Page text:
I really shouldn't bother linking Yglesias except on the rare occasion when I disagree with him... and it's mighty hard to argue against the proposition that the White House wants to be judged by its words and given a free pass on its deeds.
The administration, from Dubya on down, has a misfiring neuron when it comes to the connection between words and action, or words and intention. In some part of Dubya's brain he really believes that saying something makes it so, or announcing your intentions in a situation is the same as accomplishing those intentions.
My favorite Bush soundbites aren't the ones he mangles Norm Crosby-style. They are the absurdly amusing ones such as these (from memory, not verbatim):
- In announcing his plan for a $50 billion anti-AIDS initiative in Africa, Bush says, emphatically, as if he's adding an innovative new wrinkle: "This money will be spent wisely."
- In announcing Robert Zoellick as his choice to head the World Bank: "He understands the problem of Third World poverty."
These are trivial examples of a serious issue, a serious lack-of-seriousness, but it cracks me up when Bush says something that's instantly self-refuting. I mean, it didn't occur to me that Bush might embark on a plan to spend a lot of money unwisely, until he implanted that possibility by gravely assuring me he would be wise about it.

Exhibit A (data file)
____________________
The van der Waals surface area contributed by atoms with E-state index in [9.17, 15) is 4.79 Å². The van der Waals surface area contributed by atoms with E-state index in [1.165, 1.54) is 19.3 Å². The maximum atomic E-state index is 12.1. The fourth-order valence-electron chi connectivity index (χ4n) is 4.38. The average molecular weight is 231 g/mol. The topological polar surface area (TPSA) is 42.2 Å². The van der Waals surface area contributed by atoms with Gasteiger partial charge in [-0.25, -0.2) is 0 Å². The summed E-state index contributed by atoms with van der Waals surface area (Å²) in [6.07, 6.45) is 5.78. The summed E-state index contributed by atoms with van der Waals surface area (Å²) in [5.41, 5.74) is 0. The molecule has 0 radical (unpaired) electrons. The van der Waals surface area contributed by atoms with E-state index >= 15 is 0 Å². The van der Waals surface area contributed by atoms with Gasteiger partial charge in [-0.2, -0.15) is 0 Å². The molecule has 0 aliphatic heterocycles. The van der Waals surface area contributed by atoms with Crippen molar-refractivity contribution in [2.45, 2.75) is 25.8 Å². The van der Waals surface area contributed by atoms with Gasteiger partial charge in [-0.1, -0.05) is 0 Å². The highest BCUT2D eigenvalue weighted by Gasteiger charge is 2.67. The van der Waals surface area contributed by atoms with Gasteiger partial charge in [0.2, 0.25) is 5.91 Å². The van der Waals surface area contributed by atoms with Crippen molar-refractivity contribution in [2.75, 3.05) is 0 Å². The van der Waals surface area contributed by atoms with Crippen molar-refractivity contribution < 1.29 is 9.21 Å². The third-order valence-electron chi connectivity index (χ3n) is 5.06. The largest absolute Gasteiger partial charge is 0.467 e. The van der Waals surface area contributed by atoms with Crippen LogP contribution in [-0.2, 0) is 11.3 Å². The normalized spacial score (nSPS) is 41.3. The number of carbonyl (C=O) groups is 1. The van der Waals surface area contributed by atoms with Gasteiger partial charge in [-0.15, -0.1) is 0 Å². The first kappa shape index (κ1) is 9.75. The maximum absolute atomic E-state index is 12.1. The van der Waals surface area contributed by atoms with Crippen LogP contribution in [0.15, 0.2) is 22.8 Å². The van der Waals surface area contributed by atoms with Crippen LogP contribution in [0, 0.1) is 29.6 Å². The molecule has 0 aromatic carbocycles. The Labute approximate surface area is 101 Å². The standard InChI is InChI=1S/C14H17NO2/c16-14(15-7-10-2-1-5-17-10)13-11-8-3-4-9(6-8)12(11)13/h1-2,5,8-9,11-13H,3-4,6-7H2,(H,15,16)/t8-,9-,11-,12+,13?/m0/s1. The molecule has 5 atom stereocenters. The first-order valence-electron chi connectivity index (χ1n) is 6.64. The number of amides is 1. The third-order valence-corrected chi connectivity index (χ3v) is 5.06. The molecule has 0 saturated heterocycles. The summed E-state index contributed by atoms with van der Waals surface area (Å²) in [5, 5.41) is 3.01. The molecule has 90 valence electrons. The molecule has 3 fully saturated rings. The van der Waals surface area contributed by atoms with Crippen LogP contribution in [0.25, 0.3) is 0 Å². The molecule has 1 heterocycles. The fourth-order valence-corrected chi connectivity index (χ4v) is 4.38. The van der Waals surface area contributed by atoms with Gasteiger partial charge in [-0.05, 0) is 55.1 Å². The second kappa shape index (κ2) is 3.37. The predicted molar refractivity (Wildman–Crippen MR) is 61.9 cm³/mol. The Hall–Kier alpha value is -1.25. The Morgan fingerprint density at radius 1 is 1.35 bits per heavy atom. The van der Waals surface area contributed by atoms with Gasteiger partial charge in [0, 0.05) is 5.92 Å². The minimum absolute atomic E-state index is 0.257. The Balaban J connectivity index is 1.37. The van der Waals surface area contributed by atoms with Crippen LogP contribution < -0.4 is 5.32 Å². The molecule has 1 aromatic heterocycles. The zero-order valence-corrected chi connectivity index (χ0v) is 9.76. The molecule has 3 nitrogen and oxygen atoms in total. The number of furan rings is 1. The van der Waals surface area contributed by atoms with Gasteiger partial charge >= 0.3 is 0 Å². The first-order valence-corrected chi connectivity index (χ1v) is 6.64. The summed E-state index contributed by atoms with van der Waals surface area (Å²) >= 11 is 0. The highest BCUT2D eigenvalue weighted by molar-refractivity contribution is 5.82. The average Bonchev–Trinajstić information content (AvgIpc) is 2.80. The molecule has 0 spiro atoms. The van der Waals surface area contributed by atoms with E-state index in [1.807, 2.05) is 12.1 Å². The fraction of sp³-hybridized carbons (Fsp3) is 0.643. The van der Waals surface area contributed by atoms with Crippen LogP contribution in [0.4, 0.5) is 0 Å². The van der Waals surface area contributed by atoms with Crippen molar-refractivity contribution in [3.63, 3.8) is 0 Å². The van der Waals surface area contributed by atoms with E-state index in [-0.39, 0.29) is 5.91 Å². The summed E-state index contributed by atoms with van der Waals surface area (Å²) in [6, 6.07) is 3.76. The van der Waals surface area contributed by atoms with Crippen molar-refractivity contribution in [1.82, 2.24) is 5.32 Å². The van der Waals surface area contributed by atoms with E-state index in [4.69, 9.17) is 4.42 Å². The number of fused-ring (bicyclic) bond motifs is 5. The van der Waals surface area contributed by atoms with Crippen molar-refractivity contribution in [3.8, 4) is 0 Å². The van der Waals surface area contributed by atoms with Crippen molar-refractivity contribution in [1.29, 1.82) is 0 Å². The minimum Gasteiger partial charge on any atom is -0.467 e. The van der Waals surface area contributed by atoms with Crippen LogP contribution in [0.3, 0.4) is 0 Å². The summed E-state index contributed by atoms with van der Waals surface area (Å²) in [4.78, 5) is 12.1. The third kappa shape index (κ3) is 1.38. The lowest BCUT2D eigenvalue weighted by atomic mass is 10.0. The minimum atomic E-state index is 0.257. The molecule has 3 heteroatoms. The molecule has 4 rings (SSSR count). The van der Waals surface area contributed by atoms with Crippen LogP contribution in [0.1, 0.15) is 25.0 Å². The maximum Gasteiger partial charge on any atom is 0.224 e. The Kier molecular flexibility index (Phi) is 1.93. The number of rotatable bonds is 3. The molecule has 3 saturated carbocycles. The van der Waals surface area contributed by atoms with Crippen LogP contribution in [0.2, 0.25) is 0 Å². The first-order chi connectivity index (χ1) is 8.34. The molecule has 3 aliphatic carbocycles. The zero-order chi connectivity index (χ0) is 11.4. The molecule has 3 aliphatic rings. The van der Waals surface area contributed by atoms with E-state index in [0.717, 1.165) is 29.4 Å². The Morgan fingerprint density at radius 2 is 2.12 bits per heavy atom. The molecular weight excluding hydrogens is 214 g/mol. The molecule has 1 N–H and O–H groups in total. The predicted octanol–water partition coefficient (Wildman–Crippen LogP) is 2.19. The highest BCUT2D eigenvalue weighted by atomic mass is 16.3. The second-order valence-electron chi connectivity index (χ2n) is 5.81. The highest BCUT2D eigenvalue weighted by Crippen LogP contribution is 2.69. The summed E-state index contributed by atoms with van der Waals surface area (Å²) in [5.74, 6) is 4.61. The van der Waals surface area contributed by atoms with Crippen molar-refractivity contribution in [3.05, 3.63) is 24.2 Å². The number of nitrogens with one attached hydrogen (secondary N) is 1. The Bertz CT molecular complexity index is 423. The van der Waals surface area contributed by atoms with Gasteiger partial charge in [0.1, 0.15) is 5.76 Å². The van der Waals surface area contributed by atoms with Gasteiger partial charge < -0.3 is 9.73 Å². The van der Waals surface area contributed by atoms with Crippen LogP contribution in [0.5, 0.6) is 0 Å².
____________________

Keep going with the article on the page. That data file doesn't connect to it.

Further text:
As for Zoellick, I was even starting to feel he might be an okay choice; he has a background in international finance, which Paul Wolfowitz certainly didn't. Then I hear Bush state what should be blindlingly obvious, that his World Bank chief understands the mission of the World Bank. Then I read via Josh Marshall that Bush and Rice respected Zoellick's work at State but his arrogant and pedantic style "drove them slightly bonkers....'Condi let's Bob do whatever he wants, so long as she doesn't have to talk to him about it.'" And now I'm grinning privately, and imagining Dubya at the podium, presidential as a heart attck, intoning: "There were other people who would have accepted this job offer. The World Bank is not, repeat not, a soft landing spot for all my inconvenient cronies."
This may be a too-roundabout way of saying that Bush is a dumb guy trying to play smart. I also enjoy Garry Trudeau's way of portraying Bush, e.g. "I find it curious that they would offer comfort to our enemies instead of to our warriors. In other words, offering comfort to our enemies instead of our warriors is something I find curious."